isoamyl alcoholREGISTER

kitchingman at mbcf.stjude.org kitchingman at mbcf.stjude.org
Thu Feb 23 08:20:19 EST 1995


In article <mic-2002951705040001 at 165.124.225.226>, mic at nwu.edu (Mic Chaudoir) writes:
> In article <3hol30$gla at news.ycc.yale.edu>, burbly at minerva.cis.yale.edu
> (Marc A. Borbely) wrote:
> 
>> i have looked everywhere but can't find an answer:
>> why in the world is isoamyl alcohol used together with phenol and 
>> chloroform for extraction of nucleic acids?
>> I've asked this on sci.bio and the only response i've gotten so far was 
>> that it keeps down foaming. Other people have suggested that it serves to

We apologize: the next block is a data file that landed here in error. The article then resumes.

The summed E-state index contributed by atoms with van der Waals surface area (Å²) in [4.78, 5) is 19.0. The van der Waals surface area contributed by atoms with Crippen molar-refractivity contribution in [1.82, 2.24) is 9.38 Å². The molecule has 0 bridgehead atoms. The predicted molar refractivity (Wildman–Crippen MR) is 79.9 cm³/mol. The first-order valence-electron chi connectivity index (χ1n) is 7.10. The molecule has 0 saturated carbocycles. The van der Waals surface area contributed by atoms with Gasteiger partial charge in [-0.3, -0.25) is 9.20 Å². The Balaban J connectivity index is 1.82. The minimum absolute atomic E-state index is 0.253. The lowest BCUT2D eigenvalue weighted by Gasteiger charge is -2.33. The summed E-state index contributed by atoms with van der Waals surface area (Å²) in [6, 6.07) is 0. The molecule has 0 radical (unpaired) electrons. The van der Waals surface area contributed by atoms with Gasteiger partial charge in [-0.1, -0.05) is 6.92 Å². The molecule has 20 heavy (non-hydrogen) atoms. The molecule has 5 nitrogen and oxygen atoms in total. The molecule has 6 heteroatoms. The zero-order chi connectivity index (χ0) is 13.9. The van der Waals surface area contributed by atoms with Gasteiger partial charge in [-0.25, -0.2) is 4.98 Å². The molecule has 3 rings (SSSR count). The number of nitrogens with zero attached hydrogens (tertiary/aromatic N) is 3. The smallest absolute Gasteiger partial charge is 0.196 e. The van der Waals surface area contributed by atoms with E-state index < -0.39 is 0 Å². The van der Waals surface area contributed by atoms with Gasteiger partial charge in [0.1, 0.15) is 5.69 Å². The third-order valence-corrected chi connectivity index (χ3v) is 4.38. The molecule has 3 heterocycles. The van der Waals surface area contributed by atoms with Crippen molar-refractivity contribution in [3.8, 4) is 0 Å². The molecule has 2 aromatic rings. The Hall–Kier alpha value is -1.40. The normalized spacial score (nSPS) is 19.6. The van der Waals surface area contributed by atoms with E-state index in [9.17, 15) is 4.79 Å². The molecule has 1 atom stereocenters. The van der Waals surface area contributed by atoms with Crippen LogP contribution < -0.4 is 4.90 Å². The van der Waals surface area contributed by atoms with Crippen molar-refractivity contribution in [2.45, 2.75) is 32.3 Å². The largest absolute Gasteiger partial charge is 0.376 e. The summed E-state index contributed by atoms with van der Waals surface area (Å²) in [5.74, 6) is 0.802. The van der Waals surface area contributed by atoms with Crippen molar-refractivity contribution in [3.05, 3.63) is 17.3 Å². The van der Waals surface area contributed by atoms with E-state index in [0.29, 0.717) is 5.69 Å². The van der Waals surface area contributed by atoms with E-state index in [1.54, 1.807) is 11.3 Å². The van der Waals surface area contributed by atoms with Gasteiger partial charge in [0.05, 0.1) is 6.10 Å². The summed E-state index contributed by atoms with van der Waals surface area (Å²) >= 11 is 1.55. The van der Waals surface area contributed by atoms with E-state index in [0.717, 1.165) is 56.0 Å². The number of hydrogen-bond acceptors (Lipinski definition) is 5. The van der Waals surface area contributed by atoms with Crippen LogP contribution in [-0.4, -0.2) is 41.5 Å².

>> "catch"  proteins that are too hydrophilic for the organic compounds and 
>> too hydrophobic for the aqueous layer.

So what's wrong with the explanation that it keeps foaming down?  That is what
I was told 20-some years ago (i.e., it's ancient wisdom!).  When the oil crisis
of 1973 was in full force, organic compounds such as isoamyl alcohol were
virtually impossible to get, and substitutes had to be sought, or extractions
had to be performed without the IAA. After trying straight CHCl3 extractions, I
saw the truth in the ancient wisdom...> 
  Geoff



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